He knew the showdown was coming; the omens were unmistakable. That whole autumn term, dark clouds had been building on his personal horizon, and run-ins with various members of staff were the lightning bolts arcing through the gathering storm clouds. It was only a matter of time before the storm hit.
Kenny didn’t care. None of it mattered. It was all just stuff, stuff that was getting in the way of the music. The band had really jelled. They were tight. Plenty of invitations were coming from the local high-school circuit; they were sure to be spotted soon and boosted onto the next career rung. Sure of it. Finishing high school was just... what? An obstacle. Yeah, an obstacle to be overcome.
“I can’t deny I’m disappointed,” Principal O’Farrell was saying. O’Farrell had one of those high foreheads extended by early baldness. When he frowned, the wrinkles marched upwards until it looked as if his whole face would roll right up like a garage door. “You have the intelligence to do well, very well, yet you lack the discipline to put it to use. Why is this, Kenny?” The frowns rolled up O’Farrell’s forehead again as he peered over the top of his rimless spectacles.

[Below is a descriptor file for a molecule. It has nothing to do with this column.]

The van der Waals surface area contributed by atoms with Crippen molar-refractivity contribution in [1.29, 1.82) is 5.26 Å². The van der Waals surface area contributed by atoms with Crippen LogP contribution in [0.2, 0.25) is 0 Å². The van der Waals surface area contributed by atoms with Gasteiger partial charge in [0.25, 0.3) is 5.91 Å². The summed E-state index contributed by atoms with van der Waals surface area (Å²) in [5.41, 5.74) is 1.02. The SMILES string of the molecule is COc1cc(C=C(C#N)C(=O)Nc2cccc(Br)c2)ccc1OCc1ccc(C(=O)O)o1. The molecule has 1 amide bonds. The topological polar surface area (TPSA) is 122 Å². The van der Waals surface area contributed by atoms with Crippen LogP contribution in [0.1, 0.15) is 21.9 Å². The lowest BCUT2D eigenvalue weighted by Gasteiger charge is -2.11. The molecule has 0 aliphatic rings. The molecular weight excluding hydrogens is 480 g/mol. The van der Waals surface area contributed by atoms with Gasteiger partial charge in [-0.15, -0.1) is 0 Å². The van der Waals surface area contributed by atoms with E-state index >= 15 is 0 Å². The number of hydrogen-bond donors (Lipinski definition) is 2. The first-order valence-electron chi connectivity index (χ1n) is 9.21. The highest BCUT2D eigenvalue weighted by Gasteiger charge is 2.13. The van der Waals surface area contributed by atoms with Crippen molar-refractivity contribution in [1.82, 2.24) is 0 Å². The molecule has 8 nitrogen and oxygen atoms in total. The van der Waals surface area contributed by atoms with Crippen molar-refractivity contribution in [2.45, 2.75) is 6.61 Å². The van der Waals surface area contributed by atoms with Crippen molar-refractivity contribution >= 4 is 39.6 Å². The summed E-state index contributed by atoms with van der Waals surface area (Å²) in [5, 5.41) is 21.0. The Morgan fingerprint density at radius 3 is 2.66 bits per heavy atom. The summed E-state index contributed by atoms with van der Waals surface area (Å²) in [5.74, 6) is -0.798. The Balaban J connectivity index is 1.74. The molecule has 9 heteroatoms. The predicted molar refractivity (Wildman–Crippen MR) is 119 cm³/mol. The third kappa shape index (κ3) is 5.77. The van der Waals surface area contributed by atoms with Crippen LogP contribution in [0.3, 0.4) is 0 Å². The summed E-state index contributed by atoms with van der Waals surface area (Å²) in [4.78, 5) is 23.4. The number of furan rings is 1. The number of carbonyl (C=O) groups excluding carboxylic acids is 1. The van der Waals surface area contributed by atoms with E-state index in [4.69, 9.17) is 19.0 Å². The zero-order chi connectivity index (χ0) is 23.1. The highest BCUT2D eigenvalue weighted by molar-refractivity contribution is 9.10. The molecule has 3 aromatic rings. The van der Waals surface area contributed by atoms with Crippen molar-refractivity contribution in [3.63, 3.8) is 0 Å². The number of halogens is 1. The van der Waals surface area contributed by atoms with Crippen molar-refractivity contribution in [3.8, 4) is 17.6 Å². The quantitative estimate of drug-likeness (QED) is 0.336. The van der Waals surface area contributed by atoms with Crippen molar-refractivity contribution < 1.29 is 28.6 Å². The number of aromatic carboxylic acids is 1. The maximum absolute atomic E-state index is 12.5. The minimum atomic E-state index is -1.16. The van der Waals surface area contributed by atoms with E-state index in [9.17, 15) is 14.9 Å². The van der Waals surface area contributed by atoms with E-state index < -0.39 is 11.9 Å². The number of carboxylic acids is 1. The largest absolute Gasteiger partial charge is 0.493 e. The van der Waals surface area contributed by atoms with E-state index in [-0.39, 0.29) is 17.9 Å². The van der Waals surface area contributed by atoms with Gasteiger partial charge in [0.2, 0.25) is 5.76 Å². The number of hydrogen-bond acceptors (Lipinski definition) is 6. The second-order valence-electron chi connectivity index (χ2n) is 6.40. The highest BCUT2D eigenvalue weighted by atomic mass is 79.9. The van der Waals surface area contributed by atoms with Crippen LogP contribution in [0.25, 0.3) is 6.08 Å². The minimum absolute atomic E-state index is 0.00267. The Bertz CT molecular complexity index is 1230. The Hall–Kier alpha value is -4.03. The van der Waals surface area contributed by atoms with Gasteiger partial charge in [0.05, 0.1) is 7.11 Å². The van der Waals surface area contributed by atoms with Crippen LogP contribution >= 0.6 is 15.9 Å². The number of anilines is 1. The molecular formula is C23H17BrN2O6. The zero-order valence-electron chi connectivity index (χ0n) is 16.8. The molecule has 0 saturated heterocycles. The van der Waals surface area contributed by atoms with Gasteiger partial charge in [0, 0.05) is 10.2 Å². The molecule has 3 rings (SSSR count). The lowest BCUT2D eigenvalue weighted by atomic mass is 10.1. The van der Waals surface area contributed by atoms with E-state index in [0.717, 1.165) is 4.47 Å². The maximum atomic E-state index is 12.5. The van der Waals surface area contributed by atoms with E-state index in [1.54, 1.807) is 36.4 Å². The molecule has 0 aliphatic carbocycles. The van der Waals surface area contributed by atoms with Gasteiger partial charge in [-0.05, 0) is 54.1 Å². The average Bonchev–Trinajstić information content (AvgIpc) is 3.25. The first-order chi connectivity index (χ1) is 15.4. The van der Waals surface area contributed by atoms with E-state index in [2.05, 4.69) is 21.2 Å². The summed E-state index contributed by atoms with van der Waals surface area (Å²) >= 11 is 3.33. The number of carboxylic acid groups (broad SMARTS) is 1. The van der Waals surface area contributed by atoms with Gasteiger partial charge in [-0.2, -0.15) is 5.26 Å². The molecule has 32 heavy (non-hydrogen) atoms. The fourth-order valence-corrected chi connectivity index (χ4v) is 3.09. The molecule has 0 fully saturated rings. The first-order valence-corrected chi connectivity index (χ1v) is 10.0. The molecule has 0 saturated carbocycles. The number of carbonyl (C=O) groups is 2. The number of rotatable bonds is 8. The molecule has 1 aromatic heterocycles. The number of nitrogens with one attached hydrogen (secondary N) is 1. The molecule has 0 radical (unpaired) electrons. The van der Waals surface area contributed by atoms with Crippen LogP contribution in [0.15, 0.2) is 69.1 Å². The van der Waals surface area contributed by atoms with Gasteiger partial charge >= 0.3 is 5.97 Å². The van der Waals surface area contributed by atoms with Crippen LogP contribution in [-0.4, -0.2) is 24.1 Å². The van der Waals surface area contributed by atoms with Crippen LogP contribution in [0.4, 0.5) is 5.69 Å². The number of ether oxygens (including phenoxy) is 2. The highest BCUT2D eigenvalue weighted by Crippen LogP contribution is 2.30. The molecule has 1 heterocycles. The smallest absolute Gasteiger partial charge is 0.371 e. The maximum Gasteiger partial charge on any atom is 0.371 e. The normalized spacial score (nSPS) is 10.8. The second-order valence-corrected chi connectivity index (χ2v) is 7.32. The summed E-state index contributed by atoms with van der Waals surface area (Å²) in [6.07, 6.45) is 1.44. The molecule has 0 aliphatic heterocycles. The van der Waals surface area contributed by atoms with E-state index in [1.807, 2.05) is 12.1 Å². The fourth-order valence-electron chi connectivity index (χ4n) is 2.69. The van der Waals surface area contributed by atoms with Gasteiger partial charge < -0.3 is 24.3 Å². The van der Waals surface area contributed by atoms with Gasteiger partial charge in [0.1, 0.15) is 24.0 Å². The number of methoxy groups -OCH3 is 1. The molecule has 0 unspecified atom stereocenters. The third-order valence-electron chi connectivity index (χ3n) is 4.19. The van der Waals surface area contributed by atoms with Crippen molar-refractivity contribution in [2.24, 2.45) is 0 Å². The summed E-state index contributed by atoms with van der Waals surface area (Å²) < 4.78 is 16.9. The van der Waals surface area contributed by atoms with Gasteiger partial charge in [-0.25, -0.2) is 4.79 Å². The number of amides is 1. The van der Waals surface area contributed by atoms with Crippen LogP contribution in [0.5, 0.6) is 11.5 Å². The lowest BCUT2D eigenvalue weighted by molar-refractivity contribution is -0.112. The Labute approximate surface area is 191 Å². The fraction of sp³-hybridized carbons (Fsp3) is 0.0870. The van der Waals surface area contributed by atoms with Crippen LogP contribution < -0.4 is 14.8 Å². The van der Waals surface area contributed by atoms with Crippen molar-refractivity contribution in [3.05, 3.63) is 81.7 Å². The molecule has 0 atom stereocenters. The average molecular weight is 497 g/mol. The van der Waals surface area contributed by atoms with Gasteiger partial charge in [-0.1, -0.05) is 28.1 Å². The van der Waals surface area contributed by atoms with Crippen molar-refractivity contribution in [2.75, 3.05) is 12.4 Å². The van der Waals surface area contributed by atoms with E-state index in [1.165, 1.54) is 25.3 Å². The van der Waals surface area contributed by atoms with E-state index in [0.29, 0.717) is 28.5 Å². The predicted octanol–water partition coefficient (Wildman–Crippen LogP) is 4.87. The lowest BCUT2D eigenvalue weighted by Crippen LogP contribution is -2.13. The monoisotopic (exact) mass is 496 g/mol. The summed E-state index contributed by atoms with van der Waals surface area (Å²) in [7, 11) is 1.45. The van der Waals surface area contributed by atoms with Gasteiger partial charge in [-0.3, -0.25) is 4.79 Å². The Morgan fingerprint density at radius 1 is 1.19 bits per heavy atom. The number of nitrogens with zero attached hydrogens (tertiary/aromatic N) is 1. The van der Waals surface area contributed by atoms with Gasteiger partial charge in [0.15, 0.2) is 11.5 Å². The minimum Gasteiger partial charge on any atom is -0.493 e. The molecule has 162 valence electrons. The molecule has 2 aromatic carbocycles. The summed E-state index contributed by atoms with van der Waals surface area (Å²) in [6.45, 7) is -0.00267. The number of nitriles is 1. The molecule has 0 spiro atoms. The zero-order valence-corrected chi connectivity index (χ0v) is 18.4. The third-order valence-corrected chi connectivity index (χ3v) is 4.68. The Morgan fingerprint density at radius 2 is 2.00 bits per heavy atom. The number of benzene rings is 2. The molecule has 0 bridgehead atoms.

Kenny stared out the window. It had occurred to him he should get rid of all the stuff that didn’t matter. Focus on the band and his songwriting. The music was all that mattered. Those who didn’t understand that... well, he was better off without them. He needed to declutter, start again. Reinvent himself, that’s what he’d do.
Somewhere in his pocket was the Dear John letter from Becky. You’ve changed, she had said, and not for the better. I can’t be with you anymore. He’d get rid of the letter, too, just as she’d rid herself of him.
“Well, young man.” O’Farrell steepled his fingers. “You leave me no choice. I’m afraid to say that this school no longer has any place for you in light of your behavior. I don’t think we need to go over the reasons again.” He paused as if expecting Kenny to argue or plead with him. Kenny continued to stare out the window.
O’Farrell sniffed. “I would very much like you to clear your locker immediately and not return.”
Kenny stayed sitting for a long time, staring out the window. When the silence had stretched to breaking point and beyond, he got slowly to his feet. He might be leaving, but it was on his terms.